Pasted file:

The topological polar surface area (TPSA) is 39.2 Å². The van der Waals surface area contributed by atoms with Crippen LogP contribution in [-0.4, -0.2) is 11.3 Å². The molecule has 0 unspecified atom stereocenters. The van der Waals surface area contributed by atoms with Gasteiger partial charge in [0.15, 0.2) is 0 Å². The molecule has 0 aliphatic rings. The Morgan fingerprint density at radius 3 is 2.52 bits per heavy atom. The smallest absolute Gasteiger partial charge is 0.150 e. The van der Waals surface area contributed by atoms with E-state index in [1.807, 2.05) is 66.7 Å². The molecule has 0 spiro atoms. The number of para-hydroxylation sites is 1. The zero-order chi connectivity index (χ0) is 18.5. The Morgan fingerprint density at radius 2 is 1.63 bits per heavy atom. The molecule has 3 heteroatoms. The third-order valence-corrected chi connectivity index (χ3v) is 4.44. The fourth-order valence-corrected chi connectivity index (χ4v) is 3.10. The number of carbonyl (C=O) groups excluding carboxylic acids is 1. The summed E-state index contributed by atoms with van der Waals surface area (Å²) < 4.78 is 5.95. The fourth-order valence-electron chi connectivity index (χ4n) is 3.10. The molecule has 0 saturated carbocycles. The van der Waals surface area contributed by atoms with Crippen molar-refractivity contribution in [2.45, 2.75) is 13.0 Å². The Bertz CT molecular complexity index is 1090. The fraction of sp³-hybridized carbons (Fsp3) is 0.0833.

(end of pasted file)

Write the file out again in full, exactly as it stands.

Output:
The topological polar surface area (TPSA) is 39.2 Å². The van der Waals surface area contributed by atoms with Crippen LogP contribution in [-0.4, -0.2) is 11.3 Å². The molecule has 0 unspecified atom stereocenters. The van der Waals surface area contributed by atoms with Gasteiger partial charge in [0.15, 0.2) is 0 Å². The molecule has 0 aliphatic rings. The Morgan fingerprint density at radius 3 is 2.52 bits per heavy atom. The smallest absolute Gasteiger partial charge is 0.150 e. The van der Waals surface area contributed by atoms with E-state index in [1.807, 2.05) is 66.7 Å². The molecule has 0 spiro atoms. The number of para-hydroxylation sites is 1. The zero-order chi connectivity index (χ0) is 18.5. The Morgan fingerprint density at radius 2 is 1.63 bits per heavy atom. The molecule has 3 heteroatoms. The third-order valence-corrected chi connectivity index (χ3v) is 4.44. The fourth-order valence-corrected chi connectivity index (χ4v) is 3.10. The number of carbonyl (C=O) groups excluding carboxylic acids is 1. The summed E-state index contributed by atoms with van der Waals surface area (Å²) < 4.78 is 5.95. The fourth-order valence-electron chi connectivity index (χ4n) is 3.10. The molecule has 0 saturated carbocycles. The van der Waals surface area contributed by atoms with Crippen molar-refractivity contribution in [2.45, 2.75) is 13.0 Å². The Bertz CT molecular complexity index is 1090. The fraction of sp³-hybridized carbons (Fsp3) is 0.0833.